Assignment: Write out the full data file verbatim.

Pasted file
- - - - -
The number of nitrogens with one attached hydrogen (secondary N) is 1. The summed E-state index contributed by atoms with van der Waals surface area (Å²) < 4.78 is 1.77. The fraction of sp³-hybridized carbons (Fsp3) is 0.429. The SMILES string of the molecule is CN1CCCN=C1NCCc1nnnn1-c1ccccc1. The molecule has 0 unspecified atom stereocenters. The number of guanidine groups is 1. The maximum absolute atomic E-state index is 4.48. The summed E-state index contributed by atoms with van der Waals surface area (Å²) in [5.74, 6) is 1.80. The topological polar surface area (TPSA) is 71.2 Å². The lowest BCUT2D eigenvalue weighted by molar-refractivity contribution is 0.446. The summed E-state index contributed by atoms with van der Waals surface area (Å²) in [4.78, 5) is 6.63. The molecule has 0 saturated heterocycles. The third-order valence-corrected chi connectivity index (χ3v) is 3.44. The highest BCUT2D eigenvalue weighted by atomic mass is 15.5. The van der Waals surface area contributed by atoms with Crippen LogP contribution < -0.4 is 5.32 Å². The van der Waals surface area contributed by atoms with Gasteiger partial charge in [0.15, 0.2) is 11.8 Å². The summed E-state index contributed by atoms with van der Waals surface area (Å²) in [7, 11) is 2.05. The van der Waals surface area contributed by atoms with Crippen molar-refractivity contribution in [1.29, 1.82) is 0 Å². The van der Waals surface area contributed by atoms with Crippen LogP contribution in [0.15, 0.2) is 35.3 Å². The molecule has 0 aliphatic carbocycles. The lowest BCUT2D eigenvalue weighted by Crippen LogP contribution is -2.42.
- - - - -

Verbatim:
The number of nitrogens with one attached hydrogen (secondary N) is 1. The summed E-state index contributed by atoms with van der Waals surface area (Å²) < 4.78 is 1.77. The fraction of sp³-hybridized carbons (Fsp3) is 0.429. The SMILES string of the molecule is CN1CCCN=C1NCCc1nnnn1-c1ccccc1. The molecule has 0 unspecified atom stereocenters. The number of guanidine groups is 1. The maximum absolute atomic E-state index is 4.48. The summed E-state index contributed by atoms with van der Waals surface area (Å²) in [5.74, 6) is 1.80. The topological polar surface area (TPSA) is 71.2 Å². The lowest BCUT2D eigenvalue weighted by molar-refractivity contribution is 0.446. The summed E-state index contributed by atoms with van der Waals surface area (Å²) in [4.78, 5) is 6.63. The molecule has 0 saturated heterocycles. The third-order valence-corrected chi connectivity index (χ3v) is 3.44. The highest BCUT2D eigenvalue weighted by atomic mass is 15.5. The van der Waals surface area contributed by atoms with Crippen LogP contribution < -0.4 is 5.32 Å². The van der Waals surface area contributed by atoms with Gasteiger partial charge in [0.15, 0.2) is 11.8 Å². The summed E-state index contributed by atoms with van der Waals surface area (Å²) in [7, 11) is 2.05. The van der Waals surface area contributed by atoms with Crippen molar-refractivity contribution in [1.29, 1.82) is 0 Å². The van der Waals surface area contributed by atoms with Crippen LogP contribution in [0.15, 0.2) is 35.3 Å². The molecule has 0 aliphatic carbocycles. The lowest BCUT2D eigenvalue weighted by Crippen LogP contribution is -2.42.